India still lags its true potential, thanks to protectionist policies, rigid land/labour laws and poor infrastructure
Unfortunately, though, India’s exports have never really lived up to their potential because it is simply not competitive enough.
Thanks to a resurgent US economy and a revival in other parts of the world, India’s exports are doing well; it turns out that between January and April, non-petroleum exports came in at $26.3 billion a month, much better than the $23.4 billion a month between October 2019 and January 2020, before the pandemic struck. The pickings in April were $30.63 billion, which is undoubtedly good news since they are better than they were in April 2019.
Unfortunately, though, India’s exports have never really lived up to their potential because it is simply not competitive enough. Embarrassingly, India’s exports crawled between 2011 and 2019, while neighbouring Bangladesh’s were galloping. In the apparels space, for instance, where we have a distinct edge, southern and southeastern Asian nations like Vietnam and Bangladesh are now strong competitors, taking away market-share. They’ve been smart to come up with better labour and land policies, ensuring the business environment is friendly. In India, infrastructure remains hopelessly inadequate, labour policies are rigid, and it is still not quite easy to do business.
The biggest problem, though, is the approach of our policymakers who would rather look inwards and stay protectionist. As trade economist and former NITI Aayog chairman Arvind Panagaryia has so rightly argued, India needs to break out of the import substitution trap before it can become an export powerhouse. After all, the objective of having a strong export base is to be able to import those goods that the country can’t produce efficiently enough. Sadly though, domestic producers with clout have driven the policy agenda, successfully convincing governments they should be given a free run in the market—a risk-free environment in which hefty tariffs on imports keeps foreign competition at bay. Governments have, more often than not, given in to these demands, thereby completely thwarting the exports initiative while creating a set of not-so-efficient producers that are unable to build significant scale to be globally competitive. In the mobile phones sector, for instance, several local players have entered the market but not one has grown large enough to become a multinational.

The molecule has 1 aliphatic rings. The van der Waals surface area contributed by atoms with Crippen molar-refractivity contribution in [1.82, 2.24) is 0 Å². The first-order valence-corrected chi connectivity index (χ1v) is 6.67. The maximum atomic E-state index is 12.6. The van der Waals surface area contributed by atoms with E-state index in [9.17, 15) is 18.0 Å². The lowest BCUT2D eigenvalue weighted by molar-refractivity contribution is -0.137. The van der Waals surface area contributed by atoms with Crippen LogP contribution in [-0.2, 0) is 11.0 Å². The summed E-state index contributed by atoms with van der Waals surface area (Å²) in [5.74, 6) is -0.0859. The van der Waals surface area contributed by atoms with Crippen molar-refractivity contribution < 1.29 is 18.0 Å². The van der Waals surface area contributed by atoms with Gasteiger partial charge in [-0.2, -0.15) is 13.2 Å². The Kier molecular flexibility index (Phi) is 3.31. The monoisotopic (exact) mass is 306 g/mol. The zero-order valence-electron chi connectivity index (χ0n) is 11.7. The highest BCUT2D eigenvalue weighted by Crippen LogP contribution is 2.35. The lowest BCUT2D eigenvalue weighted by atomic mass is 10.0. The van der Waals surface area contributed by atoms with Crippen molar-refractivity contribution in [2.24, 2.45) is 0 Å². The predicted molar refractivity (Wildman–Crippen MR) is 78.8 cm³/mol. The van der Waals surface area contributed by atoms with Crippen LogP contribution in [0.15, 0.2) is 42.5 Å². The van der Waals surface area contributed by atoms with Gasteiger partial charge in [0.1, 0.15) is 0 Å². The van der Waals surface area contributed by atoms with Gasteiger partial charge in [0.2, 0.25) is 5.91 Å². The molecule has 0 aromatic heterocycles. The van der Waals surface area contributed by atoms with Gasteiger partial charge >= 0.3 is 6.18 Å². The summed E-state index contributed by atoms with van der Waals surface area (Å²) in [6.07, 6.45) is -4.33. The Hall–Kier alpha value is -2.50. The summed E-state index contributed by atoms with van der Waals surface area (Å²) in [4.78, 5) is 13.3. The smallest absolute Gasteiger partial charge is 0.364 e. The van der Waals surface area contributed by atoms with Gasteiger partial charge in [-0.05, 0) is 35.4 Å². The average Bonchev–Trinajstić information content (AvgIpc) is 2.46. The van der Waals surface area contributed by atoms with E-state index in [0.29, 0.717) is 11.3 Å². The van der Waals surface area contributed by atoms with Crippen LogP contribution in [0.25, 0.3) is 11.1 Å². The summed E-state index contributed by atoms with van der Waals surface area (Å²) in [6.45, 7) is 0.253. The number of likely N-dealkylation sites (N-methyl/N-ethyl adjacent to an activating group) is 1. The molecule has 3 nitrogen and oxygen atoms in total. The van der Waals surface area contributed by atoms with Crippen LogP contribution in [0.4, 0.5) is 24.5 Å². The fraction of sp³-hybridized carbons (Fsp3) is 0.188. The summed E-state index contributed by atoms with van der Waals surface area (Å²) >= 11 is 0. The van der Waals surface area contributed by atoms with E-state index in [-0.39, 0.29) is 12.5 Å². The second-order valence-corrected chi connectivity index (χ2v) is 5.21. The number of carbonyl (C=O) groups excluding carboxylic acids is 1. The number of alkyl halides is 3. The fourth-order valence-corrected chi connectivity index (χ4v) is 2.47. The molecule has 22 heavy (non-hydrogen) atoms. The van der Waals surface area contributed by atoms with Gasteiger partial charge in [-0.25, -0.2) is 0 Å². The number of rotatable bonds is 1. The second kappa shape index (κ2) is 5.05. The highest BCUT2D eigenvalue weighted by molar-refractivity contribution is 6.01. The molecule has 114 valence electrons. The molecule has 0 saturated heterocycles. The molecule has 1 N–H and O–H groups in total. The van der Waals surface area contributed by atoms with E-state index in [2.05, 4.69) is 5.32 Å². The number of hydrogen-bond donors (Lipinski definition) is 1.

India has opted out of global trade pacts, most recently, the 15-nation RCEP. New Delhi was unwilling to budge on its demands for an “auto-trigger” mechanism to protect the local market from dumping and strict rules of origins of imported products to check the abuse of tariff concessions. This may or may not be the right strategy; some experts argue India has trade deficits with 11 of the 15 RCEP nations and has been unable to leverage the bilateral trade pacts. However, as it works to revamp its trade policy India must set the bar high. As JP Morgan chief India economist Sajjid Chinoy has pointed out, India’s high GDP growth in the past has been directly related to exports growth and not so much to local consumption. In the boom years of 2003-08, India’s real exports growth averaged 17.8% annually while (public and private) consumption grew just 7.2%. Commerce and industry minister Piyush Goyal may believe exports will touch $400 billion this year, but in no year have they crossed $330 billion. In FY16 and FY17, exports crashed to $262 billion and $276 billion, respectively, from above $300 billion the previous three years, regaining momentum on this very low base in the subsequent three years. Before we set ourselves ambitious targets, we need to fix things on the ground.